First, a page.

"The Taliban have inseparable links with Al-Qaeda," he said. "They have been fighting based on their religious beliefs on one front against foreigners [international forces] for the past three decade; therefore, it isn't possible that the two groups will separate."

"The Taliban hide their relations with al-Qaeda as they don't want to hurt their agreement with the United States," added Azimi. "This group is waiting for the US forces to leave Afghanistan so that it can implement its strategy of toppling the Afghan government and taking over control of the country."

"If we pretend as an optimistic analysis that the Taliban will end their relations with al-Qaeda, it will take much longer," he said. "It will take many years for their relations to fade away and ultimately end."

Unbreakable ties

"Al-Qaeda has had a key role in creating and sustaining the Taliban," said Mirza Muhammad Yarmand, a former deputy Interior Affairs minister and a military analyst.

"The Taliban have an unbreakable ideological link with al-Qaeda, which is so lasting that Mullah [Mohammad] Omar gave away his entire rule and power but didn't surrender Osama bin Laden to the United States," he said.

"Although the Taliban have promised in their peace agreement with the United States that they would sever ties with al-Qaeda and other foreign terrorist groups... it is obvious that the Taliban have maintained their relations with al-Qaeda," he said. "They operate in a joint warfront and continue to fight against the Afghan government."

"I believe the Taliban are not able to cut their links with al-Qaeda because when the Taliban were created as a proxy force, al-Qaeda, as a strategic partner, helped the Taliban in collecting financial resources and recruiting fighters, provided them training, and equipped and armed them, and this support has continued since then."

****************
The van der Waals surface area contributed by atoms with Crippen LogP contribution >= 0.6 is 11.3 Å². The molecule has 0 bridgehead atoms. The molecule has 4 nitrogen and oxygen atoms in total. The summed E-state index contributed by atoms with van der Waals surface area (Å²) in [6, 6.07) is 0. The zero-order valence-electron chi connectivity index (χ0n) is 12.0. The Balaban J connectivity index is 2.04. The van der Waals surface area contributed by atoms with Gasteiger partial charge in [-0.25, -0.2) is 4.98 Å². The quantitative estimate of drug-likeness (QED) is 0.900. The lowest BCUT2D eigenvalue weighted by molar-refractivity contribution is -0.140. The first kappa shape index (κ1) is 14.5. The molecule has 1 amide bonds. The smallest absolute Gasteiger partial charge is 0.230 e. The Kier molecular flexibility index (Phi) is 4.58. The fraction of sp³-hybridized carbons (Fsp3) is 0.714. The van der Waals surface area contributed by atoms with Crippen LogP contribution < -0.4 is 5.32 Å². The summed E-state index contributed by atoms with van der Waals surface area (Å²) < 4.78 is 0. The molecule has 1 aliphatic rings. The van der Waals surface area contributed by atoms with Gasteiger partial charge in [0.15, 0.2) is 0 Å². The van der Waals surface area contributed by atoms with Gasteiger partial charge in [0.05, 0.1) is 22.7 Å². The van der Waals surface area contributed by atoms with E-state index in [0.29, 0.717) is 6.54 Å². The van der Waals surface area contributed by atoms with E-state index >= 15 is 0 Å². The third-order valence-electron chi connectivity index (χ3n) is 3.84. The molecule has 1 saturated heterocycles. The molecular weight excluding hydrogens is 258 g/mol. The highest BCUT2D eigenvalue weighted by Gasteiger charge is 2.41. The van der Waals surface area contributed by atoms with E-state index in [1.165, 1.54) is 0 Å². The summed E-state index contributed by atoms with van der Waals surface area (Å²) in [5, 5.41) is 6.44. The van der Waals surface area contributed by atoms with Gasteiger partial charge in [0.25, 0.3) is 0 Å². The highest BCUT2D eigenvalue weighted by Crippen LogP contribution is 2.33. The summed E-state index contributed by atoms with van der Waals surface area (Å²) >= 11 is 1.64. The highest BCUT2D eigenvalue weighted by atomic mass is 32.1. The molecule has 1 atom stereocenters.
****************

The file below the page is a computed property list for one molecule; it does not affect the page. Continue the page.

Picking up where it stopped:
"The report the United Nations and the US Department of Defence released about the ties between the Taliban and al-Qaeda is accurate as these relations are evident in Afghanistan," added Yarmand.

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I think some countries of the world, especially India gives false information to America as Taliban still have close relations with Al-Qaida. Because India thinks that, if the peace deal between America and Taliban succeeds, and Taliban take over power in Afghanistan, they will have good relations with Pakistan and will cut relations with India; therefore, the peace in Afghanistan has a regional aspect.


Taliban are the mercenaries of al-Qaida. Al-Qaida has appointed them for war, and in exchange of that, they give money to Taliban. Therefore, if people fight for money, they will never be ready to make peace and cut their relations with their masters. In order to get money, Taliban work even for Russia. For killing one U.S. soldier, Russia pays them one hundred thousands dollar.


Kabul tells lie that Taliban still have close relations with Al Qaeda. To be honest, Ashraf Ghani and his government don't want to make peace with Taliban. Even if Taliban capture all the provinces of the country and Ashraf Ghani controls only Kabul province, Ashraf Ghani will still not be ready to step down from the power and make peace. Whether we want or not, Ashraf will complete his five-year term. Before the last presidential elections, Ashraf Ghani very clearly said that peace would be made with Taliban until the next five years. It was clear from his remarks that he would complete his five-year term. And that hundreds of people who are killed every day in the country, does not have relevance before him. Afghans are power-seeking people, and all the wars in this country have been because of the power-quest of the leaders. Ashraf Ghani is also thirsty for the power. He will never make peace with Taliban. He wants from Taliban to surrender to the government the same way as Hekmatyar did and should run their political activities, while Taliban fought for the past 20 years to end colonization and the military presence of the United States. How is it possible as Taliban, who defeated America, come and surrender to the puppet government of the United States? Taliban must be on the leading role of the power. Otherwise, peace may be impossible, because if the leaders of the group surrender to the Kabul government, their fighting force will continue its fighting.